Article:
Thursday, September 11, 2008

Employment Growth for College Grads

Table of BLS Employment growth over Population growth 1993 to present for persons with bachelor's degrees or higher.

By percentage, employment growth is worse now than in 2001. (click image to enlarge)

The reason I created the bachelor's degree eployment growth table was to question the percieved need for high-skill non-immigrant visas, which are averaging about 200,000 per year according to the Immigrant Visa Control and Reporting Division.

Google source HTML format:

More detailed information is published on H-1B visas, here are some interesting notes on the H-1B visa that demonstrates over-subscription in computer-related occupations.

The National Science Foundation frames the problem:

Compared with natives, foreign-born individuals with advanced S&E degrees show no statistically significant salary differences when controlling for age, years since degree, and field of degree. At the bachelor’s degree level, foreign-born S&E degree holders still had a –6.3% salary differential.

At the doctoral level, the addition of occupation leaves no statistically significant difference between the salaries of underrepresented ethnic groups, compared with whites and Asians. For the foreign born, controlling for occupational characteristics actually moves differentials in a negative direction, suggesting that the [doctorate level] foreign born generally have better-paying occupations than natives.

In 2006, 51% of new H-1B recipients were in computer-related occupations, including 48% in the United States Citizenship and Immigration Services occupational category of "occupations in systems analysis and programming," which includes many S&E occupations, such as computer scientist, and technician occupations, such as programmer. This actually represents an increase in recent years (from a low of 25% in 2002) in the proportion of new H-1B visas going to computer-related occupations.

In 2006, 44% of those receiving new H-1B visas in computer-related occupations had master’s degrees, and a little more than 1% had doctoral degrees. Over two-thirds of the slightly more than 110,000 recipients of H-1B visas in 2006 are in S&T occupations Education Levels.

In FY 2006, 57% of [all] new H-1B visa recipients had advanced degrees, including 41% with master’s degrees, 5% with professional degree, and 11% with doctorates.

The NSF publication tells us that H-1B computer-related occupations:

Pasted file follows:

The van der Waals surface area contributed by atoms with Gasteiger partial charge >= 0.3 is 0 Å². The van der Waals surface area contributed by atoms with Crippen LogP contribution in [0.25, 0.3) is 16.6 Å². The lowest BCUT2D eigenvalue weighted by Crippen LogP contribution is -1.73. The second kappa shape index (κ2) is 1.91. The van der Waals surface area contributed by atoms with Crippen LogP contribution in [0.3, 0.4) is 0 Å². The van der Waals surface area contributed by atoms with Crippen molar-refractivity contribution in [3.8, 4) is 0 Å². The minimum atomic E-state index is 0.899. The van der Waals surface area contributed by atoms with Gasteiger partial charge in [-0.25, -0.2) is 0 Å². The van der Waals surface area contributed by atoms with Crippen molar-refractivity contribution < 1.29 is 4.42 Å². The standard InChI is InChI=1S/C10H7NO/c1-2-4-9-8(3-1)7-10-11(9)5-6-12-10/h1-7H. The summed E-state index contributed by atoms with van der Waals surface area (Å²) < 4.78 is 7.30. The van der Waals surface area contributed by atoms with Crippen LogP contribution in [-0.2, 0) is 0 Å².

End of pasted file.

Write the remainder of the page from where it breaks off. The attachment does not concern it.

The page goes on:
...that computer-related occupations accounted for 51% of 110,000 H-1B visas in 2006.

...have a higher rate of non-postgraduates (bachelorate level or lower) than the H-1B program as a whole. (54% to 43% respectively)

...that H-1B non-postgraduate holders are concentrated in computer-related occupations due to very high subscription levels.

...that computer-related H-1Bs with masters degrees earned $400.00 less than those with bachelor degrees. See table:

...that all foreign born S&E workers with only a bachelors degrees earn 6.3% less than Americans.

Obviously, the computer-related H-1B is oversubscribed at the bachelor degree level. If we could get USCIS to deny computer-related H-1B visas at the bachelor degree level. 35,100 of the 65,000 H-1B visa cap would be available to more qualified migrants.

American students at a disadvantage:

Many countries provide free K-16 education while America provides K-12, most Americans carry student loan debt for simple undergrad degrees. The foreign student assumes debt for postgraduate education at a higher "out of state" tuition level -- the colleges are financially motivated to place the higher paying foreign students in postgraduate programs.

The American postgraduate carries six years of student loan debt while many migrant postgraduate workers carry two years of student loan debt. If the American student can get into the postgraduate program in the fist place.

Foreign workers at a disadvantage:

Dual-intent non-immigrant employment visas have over-subscribed the EB PERM green card program. Effectively, the brightest and the best are competing for permanent residency with minimally qualified practitioners.

The better solution is to eliminate the H-1B and L-1 and only allow single year B-1 installation and training visas for temporary workers. Use the Employment-based visa program to the job it was designed to do -- filter employment based admissions by educational level and provide a reasonable (5 year) probationary period for citizenship.

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